Prevalence of unmet needs for spasticity management in care home residents in the East Midlands, United Kingdom: a cross-sectional observational study

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Objective:To establish the prevalence of unmet need for spasticity management in care home residents in two counties of the United Kingdom.
Design: Cross-sectional observational study with a six-month follow-up arm for participants with identified unmet needs. Setting:22 care homes in Derbyshire and Nottinghamshire.
Subjects:60 care home residents with upper motor neuron syndrome–related spasticity.
Interventions:No intervention. When unmet needs around spasticity management were identified, the participant’s general practitioner was advised of these in writing.
Main measures: Resistance to Passive Movement Scale to assess spasticity; recording of (a) the presence of factors which may aggravate spasticity, (b) potential complications of spasticity, (c) spasticity-related needs and (d) current interventions to manage spasticity. Two assessors judged the presence or absence of needs for spasticity management and whether these needs were met by current care.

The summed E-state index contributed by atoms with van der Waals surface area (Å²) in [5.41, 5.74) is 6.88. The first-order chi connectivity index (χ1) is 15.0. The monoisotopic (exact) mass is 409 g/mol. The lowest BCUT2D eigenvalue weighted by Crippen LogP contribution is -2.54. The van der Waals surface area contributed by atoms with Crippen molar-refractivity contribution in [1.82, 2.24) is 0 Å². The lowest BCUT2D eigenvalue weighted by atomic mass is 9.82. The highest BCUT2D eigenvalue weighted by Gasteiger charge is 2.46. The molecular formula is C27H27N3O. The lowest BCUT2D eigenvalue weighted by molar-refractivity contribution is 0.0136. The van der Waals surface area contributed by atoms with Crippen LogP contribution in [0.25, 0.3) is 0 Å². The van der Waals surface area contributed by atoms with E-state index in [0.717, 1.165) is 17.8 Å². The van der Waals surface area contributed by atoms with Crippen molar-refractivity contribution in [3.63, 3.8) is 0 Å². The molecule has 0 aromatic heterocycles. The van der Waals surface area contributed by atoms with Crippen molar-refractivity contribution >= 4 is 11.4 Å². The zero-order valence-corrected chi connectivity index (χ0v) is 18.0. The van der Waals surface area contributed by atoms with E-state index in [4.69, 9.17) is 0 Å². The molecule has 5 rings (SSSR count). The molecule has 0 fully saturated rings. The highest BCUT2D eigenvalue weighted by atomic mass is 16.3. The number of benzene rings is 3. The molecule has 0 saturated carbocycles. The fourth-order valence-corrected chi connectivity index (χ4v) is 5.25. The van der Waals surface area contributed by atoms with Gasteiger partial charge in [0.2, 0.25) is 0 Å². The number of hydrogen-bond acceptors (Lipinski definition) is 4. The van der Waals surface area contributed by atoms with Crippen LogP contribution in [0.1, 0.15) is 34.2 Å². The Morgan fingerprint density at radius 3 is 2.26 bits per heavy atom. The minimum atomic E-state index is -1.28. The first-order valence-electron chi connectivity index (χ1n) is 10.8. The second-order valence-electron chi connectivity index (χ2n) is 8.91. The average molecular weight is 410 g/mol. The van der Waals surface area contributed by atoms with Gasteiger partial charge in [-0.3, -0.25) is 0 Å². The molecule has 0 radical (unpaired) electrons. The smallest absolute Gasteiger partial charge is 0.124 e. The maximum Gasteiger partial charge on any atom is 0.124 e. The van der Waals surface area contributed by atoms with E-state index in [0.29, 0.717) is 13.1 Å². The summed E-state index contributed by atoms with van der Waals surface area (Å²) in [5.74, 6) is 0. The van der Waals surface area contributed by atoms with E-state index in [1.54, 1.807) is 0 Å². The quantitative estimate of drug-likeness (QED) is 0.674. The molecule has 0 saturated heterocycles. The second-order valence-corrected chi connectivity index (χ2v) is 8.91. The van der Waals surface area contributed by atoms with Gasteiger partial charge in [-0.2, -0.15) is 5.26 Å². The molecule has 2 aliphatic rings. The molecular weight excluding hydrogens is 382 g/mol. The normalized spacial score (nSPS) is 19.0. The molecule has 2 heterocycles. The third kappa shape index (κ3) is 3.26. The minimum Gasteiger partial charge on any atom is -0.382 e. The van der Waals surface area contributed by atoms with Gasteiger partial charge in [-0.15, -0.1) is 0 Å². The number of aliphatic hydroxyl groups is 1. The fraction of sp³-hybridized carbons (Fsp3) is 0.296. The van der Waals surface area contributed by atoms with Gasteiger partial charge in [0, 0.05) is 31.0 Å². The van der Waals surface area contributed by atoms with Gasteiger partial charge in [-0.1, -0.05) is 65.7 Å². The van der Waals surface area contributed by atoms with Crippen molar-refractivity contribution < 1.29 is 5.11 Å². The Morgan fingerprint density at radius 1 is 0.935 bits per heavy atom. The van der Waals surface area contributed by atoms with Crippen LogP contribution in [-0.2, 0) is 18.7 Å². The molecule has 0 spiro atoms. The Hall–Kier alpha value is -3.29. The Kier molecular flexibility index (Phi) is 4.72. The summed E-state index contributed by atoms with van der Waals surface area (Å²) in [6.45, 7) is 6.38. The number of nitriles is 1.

Results: Out of 60 participants, 14 had no spasticity-related needs; 46 had spasticity-related needs; 11 had needs which were being met by current care and 35 participants had spasticity-related needs at baseline which were not being met by their current care. These were most frequently related to the risk of contracture development or problems with skin hygiene or integrity in the upper limb. In total, 6 participants had one or more pressure sores and 35 participants had one or more established joint contractures. A total of 31 participants were available for follow-up. Informing general practitioners of unmet needs resulted in no change to spasticity management in 23/31 cases.
Conclusion: Care home residents in this study had high levels of unmet need for spasticity management.


Original languageUndefined/Unknown
JournalClinical Rehabilitation
Publication statusPublished - Nov 2019